Astros’ Justin Verlander could reach strikeout milestones at the Angels’ expense

Houston Astros starting pitcher Justin Verlander delivers against the Oakland Athletics on Sept. 12.
(Associated Press)

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1. Justin Verlander could join Nolan Ryan, Pedro Martinez, Steve Carlton, Curt Schilling and Randy and Walter Johnson in the 300/3,000 club. Verlander needs 17 strikeouts over his final two starts –- both scheduled against the Angels –- to post his first 300-strikeout season. The Houston Astros right-hander also needs 11 strikeouts to reach 3,000 for his career. Of the 17 pitchers with 3,000 strikeouts, the only ones not in the Hall of Fame are Roger Clemens, CC Sabathia (still active) and Schilling. Astros teammate Zack Greinke this week passed former Angels anchor Chuck Finley for 26th on the all-time list, but check out the three names that follow Finley, in order: Tom Glavine, Warren Spahn, and Bob Feller, all Hall of Famers.

2. Heartwarming story of the week: San Francisco Giants rookie Mike Yastrzemski, the grandson of Boston Red Sox icon Carl Yastrzemski, hitting a home run in his first career game at Fenway Park -– and in front of his 80-year-old grandfather, the 1967 American League MVP. Behind the story: Mike Yastrzemski became the first Giants rookie to hit 20 homers in a season since 1972. The Dodgers have had six rookies do so since then: Greg Brock (1983), Eric Karros (1992), Mike Piazza (1993), Joc Pederson (2015), Corey Seager (2016) and Cody Bellinger (2017).

3. Congratulations to Don Mattingly, whose contract extension with the Miami Marlins means he replaced a one-year offer to remain as the Dodgers’ manager with at least six years in Miami. Managing people is a more important skill for a manager than managing games, and Mattingly appears to be an ace. He has worked for mercurial owners Frank McCourt, Jeffrey Loria and Derek Jeter –- and has never been fired.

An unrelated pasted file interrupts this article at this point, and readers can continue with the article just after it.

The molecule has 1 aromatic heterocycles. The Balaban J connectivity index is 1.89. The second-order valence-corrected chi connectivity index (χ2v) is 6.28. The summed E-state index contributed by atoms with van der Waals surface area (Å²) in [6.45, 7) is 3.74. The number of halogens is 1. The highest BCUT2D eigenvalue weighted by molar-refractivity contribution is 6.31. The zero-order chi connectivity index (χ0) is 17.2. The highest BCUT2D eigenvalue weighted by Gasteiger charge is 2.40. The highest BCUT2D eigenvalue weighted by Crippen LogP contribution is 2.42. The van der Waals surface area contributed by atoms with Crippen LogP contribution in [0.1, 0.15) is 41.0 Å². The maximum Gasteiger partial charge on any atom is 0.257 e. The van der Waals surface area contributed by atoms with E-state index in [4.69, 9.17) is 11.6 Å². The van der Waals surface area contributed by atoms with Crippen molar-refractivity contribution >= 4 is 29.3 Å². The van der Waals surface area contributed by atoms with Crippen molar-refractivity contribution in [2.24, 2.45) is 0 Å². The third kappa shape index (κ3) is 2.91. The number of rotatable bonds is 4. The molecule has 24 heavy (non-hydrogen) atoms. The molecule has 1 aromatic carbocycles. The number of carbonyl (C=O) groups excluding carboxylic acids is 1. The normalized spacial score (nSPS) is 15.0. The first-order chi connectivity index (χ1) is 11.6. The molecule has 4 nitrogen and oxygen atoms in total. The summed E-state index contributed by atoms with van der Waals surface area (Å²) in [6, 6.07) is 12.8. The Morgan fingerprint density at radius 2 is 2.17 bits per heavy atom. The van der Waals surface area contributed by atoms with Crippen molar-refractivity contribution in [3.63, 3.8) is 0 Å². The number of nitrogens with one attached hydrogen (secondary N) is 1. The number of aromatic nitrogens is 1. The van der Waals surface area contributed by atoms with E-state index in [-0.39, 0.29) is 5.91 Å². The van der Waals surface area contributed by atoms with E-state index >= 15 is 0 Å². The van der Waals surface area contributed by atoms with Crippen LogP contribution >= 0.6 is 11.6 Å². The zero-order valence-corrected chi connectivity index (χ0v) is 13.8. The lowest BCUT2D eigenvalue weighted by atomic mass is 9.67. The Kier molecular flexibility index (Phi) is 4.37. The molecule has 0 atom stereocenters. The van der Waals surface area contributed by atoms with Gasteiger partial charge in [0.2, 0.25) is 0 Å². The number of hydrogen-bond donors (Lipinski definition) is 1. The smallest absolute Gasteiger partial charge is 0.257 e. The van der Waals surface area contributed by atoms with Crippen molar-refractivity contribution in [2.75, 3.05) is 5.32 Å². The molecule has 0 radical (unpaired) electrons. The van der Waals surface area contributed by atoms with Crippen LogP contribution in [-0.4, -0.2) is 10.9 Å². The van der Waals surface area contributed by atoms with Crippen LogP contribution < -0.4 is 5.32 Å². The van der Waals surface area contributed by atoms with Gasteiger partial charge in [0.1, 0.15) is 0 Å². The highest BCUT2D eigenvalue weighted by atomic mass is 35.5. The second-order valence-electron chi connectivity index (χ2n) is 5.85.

Jaime Barria did not have a feel for his slider and allowed three first-inning home runs in the Angels’ 6-4 loss to the first-place Astros.



1. Bryce Harper got $330 million from the Philadelphia Phillies last winter, and Manny Machado got $300 million from the San Diego Padres, and … well, their old teams fared much better than their new teams. The Dodgers are in the playoffs without Machado, and the Washington Nationals probably will secure a wild-card berth without Harper. Neither Harper nor Machado made the All-Star team. Harper entered the weekend ranked 33rd in WAR and 44th in OPS, with Machado 67th in WAR and 83rd in OPS. Harper is 26, Machado 27, and the contracts are so long that the Phillies and Padres need not fret yet. But Mike Trout, whom the Angels re-signed for $426.5 million, is first in WAR and second in OPS. Of course, his team did not make the playoffs either.

2. The Giants’ Bruce Bochy, bound for the Hall of Fame, this week became the 11th manager to win 2,000 games. In his first victory, the Padres’ 13-1 rout of the Houston Astros in 1995, the losing team used four pitchers. In his 2,00th victory, an 11-3 rout of the Red Sox, the losing team used eight pitchers. On the previous night, in a 15-inning win, Bochy used 13 pitchers, five of whom got no more than one out.

3. The Pittsburgh Pirates cleaned out closer Felipe Vazquez’s locker after he was arrested Monday and charged with several felonies, including sexual assault of a minor. The arrest capped a turbulent season in which pitcher Kyle Crick injured his hand in a clubhouse fight with Vazquez, pitcher Keone Kela was suspended after clashing with a coach, and another coach was suspended after clashing with Crick. Attendance is down 40% in five years, and Pittsburgh hasn’t won a playoff series since Barry Bonds played there. In the wake of the Vazquez arrest, the team president issued a statement that concluded: “. . . the organization, our staff and players cannot comment any further at this time.” The staff and players then commented.